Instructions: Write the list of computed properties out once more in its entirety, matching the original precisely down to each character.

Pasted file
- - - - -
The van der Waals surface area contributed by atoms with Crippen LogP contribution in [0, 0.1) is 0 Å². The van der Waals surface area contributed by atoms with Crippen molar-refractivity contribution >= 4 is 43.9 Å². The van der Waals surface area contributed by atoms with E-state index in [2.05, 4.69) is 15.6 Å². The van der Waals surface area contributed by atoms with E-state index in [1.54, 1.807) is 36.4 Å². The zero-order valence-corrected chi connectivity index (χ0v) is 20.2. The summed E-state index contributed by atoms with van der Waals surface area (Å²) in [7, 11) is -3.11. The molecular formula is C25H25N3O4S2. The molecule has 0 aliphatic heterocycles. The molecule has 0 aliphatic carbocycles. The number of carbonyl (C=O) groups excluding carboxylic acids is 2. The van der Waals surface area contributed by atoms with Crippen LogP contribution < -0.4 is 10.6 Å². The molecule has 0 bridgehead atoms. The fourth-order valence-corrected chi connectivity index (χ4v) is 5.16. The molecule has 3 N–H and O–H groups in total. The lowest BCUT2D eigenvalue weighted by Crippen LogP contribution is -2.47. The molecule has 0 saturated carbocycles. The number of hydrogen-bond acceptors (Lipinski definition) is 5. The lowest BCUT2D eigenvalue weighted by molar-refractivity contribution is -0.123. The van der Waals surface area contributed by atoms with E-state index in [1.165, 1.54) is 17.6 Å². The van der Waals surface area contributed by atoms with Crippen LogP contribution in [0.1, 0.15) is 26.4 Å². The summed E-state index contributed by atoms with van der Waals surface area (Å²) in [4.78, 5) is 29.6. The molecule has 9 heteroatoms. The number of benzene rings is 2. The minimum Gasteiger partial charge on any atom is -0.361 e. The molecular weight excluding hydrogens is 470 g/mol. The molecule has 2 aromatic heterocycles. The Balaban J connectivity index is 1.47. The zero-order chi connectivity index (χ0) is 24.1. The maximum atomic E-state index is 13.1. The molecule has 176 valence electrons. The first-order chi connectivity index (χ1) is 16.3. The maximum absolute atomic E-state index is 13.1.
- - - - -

The van der Waals surface area contributed by atoms with Crippen LogP contribution in [0, 0.1) is 0 Å². The van der Waals surface area contributed by atoms with Crippen molar-refractivity contribution >= 4 is 43.9 Å². The van der Waals surface area contributed by atoms with E-state index in [2.05, 4.69) is 15.6 Å². The van der Waals surface area contributed by atoms with E-state index in [1.54, 1.807) is 36.4 Å². The zero-order valence-corrected chi connectivity index (χ0v) is 20.2. The summed E-state index contributed by atoms with van der Waals surface area (Å²) in [7, 11) is -3.11. The molecular formula is C25H25N3O4S2. The molecule has 0 aliphatic heterocycles. The molecule has 0 aliphatic carbocycles. The number of carbonyl (C=O) groups excluding carboxylic acids is 2. The van der Waals surface area contributed by atoms with Crippen LogP contribution < -0.4 is 10.6 Å². The molecule has 0 bridgehead atoms. The fourth-order valence-corrected chi connectivity index (χ4v) is 5.16. The molecule has 3 N–H and O–H groups in total. The lowest BCUT2D eigenvalue weighted by Crippen LogP contribution is -2.47. The molecule has 0 saturated carbocycles. The number of hydrogen-bond acceptors (Lipinski definition) is 5. The lowest BCUT2D eigenvalue weighted by molar-refractivity contribution is -0.123. The van der Waals surface area contributed by atoms with E-state index in [1.165, 1.54) is 17.6 Å². The van der Waals surface area contributed by atoms with Crippen LogP contribution in [0.1, 0.15) is 26.4 Å². The summed E-state index contributed by atoms with van der Waals surface area (Å²) in [4.78, 5) is 29.6. The molecule has 9 heteroatoms. The number of benzene rings is 2. The minimum Gasteiger partial charge on any atom is -0.361 e. The molecular weight excluding hydrogens is 470 g/mol. The molecule has 2 aromatic heterocycles. The Balaban J connectivity index is 1.47. The zero-order chi connectivity index (χ0) is 24.1. The maximum atomic E-state index is 13.1. The molecule has 176 valence electrons. The first-order chi connectivity index (χ1) is 16.3. The maximum absolute atomic E-state index is 13.1.